Egypt: Tomb of Amenhotep II Plan - Valley of the Kings part IV

Valley of the Kings, Luxor, Egypt.

This tomb was excavated in1898. The attention of Loret, the French archeologist, was drawn to it by local farmers. It was a remarkable find. For one thing it was the first tomb ever opened in which the Pharaoh was found where he had been laid. Secondly, there was a windfall of mummies in a sealed-off chamber, including nine of royalty. Thirdly, the burial chamber proved to be one of the most beautiful, certainly the most original, in the entire Valley of the Kings. But more important, the tomb was nearly complete and contained a complete and unspoiled set of texts from the Book of the Dead.
The first corridors are rough and undecorated. They lead to a shaft (now bridged), a false burial chamber (J) created to confuse robbers, and finally to the actual tomb chamber (2). This is supported by six pillars and the sarcophagus of the Pharaoh lay in the crypt-like section at the rear. The mummy was festooned and garlanded and the sandstone sarcophagus was all that the grave-robbers had left . Everything else had been ruthlessly plundered.

As one enters the tomb chamber one is immediately struck by the originality and beauty of the decorations. The figures on the columns -for the most part depicting Amenhotep and the gods of the underworld - are outlined in black with only his crown, jewelery, belt and the surrounding decorations in color. The drawing is exquisitely fine and the blue roof is covered with stars. The walls are painted yellow and the traditional religious formulas are so drawn as to give the impression of papyrus texts having been pinned to the walls. There is not too much detail and the use of the pigment is beneficially restrained. As already explained, the Book of the Dead was a development of the magical formulas inscribed on the inside of the coffins of the Middle Kingdom. With the aid of these formulas the deceased would overcome the foes to his eternal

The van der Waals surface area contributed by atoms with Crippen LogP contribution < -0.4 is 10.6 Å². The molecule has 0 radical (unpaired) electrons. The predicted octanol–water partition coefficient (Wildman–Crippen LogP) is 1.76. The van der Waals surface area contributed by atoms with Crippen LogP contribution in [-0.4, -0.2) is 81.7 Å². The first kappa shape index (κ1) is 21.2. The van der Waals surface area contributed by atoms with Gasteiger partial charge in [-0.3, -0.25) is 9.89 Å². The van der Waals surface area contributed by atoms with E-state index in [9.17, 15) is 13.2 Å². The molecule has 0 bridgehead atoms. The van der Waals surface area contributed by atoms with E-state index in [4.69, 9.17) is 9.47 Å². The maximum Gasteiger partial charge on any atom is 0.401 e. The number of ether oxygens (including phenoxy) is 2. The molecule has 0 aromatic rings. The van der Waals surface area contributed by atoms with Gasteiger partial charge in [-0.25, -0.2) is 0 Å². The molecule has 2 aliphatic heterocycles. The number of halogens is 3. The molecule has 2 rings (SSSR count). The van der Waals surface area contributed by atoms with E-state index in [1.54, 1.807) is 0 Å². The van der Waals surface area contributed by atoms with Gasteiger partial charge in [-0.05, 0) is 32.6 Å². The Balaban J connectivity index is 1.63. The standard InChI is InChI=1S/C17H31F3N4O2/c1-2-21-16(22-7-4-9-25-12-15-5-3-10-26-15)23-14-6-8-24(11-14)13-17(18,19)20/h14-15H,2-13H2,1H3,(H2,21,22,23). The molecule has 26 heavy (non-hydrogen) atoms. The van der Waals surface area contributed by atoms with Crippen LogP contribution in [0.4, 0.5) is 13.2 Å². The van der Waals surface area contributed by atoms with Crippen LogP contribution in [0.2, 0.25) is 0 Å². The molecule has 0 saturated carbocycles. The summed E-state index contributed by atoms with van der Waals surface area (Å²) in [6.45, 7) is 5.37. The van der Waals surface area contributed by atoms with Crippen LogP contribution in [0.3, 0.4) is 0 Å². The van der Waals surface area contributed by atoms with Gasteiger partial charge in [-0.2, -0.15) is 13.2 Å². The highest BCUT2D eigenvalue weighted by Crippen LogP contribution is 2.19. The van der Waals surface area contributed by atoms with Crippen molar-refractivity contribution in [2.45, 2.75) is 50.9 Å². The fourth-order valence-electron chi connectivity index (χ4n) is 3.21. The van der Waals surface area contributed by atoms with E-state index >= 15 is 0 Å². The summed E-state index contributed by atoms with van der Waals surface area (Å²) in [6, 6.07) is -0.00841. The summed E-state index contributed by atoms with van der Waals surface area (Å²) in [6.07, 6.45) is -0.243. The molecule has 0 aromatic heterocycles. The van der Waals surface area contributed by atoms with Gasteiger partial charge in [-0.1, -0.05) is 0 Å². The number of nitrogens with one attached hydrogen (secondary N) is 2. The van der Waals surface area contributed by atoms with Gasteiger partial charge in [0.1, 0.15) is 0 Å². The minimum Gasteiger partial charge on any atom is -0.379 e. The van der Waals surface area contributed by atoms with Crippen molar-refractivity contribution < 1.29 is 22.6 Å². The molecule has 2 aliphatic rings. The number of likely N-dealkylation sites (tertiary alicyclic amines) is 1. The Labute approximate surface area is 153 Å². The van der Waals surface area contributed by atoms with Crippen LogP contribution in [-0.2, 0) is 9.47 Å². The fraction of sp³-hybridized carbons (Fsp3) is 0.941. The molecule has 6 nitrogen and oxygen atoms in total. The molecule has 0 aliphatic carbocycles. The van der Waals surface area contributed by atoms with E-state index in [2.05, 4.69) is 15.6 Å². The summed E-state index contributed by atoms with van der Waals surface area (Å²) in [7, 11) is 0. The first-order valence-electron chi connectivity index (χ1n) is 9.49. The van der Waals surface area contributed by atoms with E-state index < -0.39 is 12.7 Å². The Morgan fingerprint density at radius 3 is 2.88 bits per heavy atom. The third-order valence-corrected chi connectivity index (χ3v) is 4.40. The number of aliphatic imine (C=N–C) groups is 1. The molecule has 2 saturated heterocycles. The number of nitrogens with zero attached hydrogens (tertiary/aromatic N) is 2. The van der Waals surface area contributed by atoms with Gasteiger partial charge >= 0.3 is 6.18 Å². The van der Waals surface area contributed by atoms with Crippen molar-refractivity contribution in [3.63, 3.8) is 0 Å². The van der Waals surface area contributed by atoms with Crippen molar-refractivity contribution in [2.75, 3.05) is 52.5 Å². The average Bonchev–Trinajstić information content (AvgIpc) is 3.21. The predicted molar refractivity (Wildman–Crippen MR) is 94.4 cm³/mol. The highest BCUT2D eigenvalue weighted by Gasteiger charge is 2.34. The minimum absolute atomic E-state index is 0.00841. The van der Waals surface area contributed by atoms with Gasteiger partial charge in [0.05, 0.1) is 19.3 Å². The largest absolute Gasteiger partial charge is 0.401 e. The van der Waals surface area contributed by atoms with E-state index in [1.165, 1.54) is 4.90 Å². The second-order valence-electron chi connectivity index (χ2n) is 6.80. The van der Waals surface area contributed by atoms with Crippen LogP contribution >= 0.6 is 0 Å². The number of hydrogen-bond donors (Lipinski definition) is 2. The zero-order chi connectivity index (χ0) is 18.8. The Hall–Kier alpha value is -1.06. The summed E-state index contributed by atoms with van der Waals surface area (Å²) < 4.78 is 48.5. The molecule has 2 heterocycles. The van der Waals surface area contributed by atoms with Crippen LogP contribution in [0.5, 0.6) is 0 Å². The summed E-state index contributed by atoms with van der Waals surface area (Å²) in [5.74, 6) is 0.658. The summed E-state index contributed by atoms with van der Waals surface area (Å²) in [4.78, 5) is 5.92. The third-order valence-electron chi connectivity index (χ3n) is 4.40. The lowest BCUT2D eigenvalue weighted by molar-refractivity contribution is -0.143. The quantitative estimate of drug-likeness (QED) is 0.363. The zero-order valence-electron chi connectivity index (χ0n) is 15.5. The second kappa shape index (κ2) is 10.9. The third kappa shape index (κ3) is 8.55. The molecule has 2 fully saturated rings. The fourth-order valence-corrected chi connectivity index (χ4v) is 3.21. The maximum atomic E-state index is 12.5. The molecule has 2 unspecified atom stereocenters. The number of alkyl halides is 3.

triumph in the underworld. Only with the magic inscriptions could he hope to make his heart (conscience) acceptable in the awesome presence of Osiris when it was weighed against the feather of truth; and only thus could he hope to live securely forever.
On each side of the chamber are two small rooms. Three mummies lay in the first to the right (3), and in the second (4) were nine royal mummies including Thutmose IV, Amenhotep III, Seti II and Ramses IV, Ramses V and Ramses VI. All have been taken to Cairo Museum. Not surprisingly this quickly became known as the
Safety Tomb and this is undoubtedly what the priests had intended it for. When they found that Amenhotep II's tomb had been violated they reasoned that the robbers would not return to its ravaged corridors. In fact they never did. The royal personages remained in peace for centuries.
When Loret excavated the tomb quite a controversy arose as to whether the mummy should be left on site or whether it should be removed with the others to the museum. It was finally agreed that it should remain on site but with an armed guard. Nearly three years later the tomb was rifled when, deliberately or otherwise, the backs of the guards were turned. The mummy of Amenhotep was found on the floor, in a very much poorer condition as a result of delving and prying hands in search of overlooked treasures in the folds of the cloth. There was now no question about it. The mummy of the Pharaoh was placed in Cairo Museum. The marvellous sandstone sarcophagus stands on site.